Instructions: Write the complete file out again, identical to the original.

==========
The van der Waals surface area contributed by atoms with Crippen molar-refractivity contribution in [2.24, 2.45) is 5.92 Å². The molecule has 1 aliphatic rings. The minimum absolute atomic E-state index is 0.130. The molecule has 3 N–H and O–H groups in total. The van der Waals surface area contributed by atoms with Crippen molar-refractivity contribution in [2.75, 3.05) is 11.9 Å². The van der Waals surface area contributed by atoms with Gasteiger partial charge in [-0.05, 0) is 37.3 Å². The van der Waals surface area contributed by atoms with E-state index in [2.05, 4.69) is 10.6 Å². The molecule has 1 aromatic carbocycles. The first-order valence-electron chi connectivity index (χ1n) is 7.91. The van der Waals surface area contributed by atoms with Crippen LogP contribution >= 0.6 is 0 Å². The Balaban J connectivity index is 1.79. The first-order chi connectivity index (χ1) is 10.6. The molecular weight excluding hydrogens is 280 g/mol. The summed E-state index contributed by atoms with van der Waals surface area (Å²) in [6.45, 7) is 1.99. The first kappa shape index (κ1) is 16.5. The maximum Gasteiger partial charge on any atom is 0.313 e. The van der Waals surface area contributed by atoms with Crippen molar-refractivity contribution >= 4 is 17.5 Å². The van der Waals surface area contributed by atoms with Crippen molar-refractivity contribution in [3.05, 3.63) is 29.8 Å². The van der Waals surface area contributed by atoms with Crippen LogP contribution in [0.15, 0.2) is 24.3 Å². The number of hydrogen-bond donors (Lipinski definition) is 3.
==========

The van der Waals surface area contributed by atoms with Crippen molar-refractivity contribution in [2.24, 2.45) is 5.92 Å². The molecule has 1 aliphatic rings. The minimum absolute atomic E-state index is 0.130. The molecule has 3 N–H and O–H groups in total. The van der Waals surface area contributed by atoms with Crippen molar-refractivity contribution in [2.75, 3.05) is 11.9 Å². The van der Waals surface area contributed by atoms with Gasteiger partial charge in [-0.05, 0) is 37.3 Å². The van der Waals surface area contributed by atoms with E-state index in [2.05, 4.69) is 10.6 Å². The molecule has 1 aromatic carbocycles. The first-order valence-electron chi connectivity index (χ1n) is 7.91. The van der Waals surface area contributed by atoms with Crippen LogP contribution >= 0.6 is 0 Å². The Balaban J connectivity index is 1.79. The first-order chi connectivity index (χ1) is 10.6. The molecular weight excluding hydrogens is 280 g/mol. The summed E-state index contributed by atoms with van der Waals surface area (Å²) in [6.45, 7) is 1.99. The first kappa shape index (κ1) is 16.5. The maximum Gasteiger partial charge on any atom is 0.313 e. The van der Waals surface area contributed by atoms with Crippen molar-refractivity contribution >= 4 is 17.5 Å². The van der Waals surface area contributed by atoms with Crippen molar-refractivity contribution in [3.05, 3.63) is 29.8 Å². The van der Waals surface area contributed by atoms with Crippen LogP contribution in [0.15, 0.2) is 24.3 Å². The number of hydrogen-bond donors (Lipinski definition) is 3.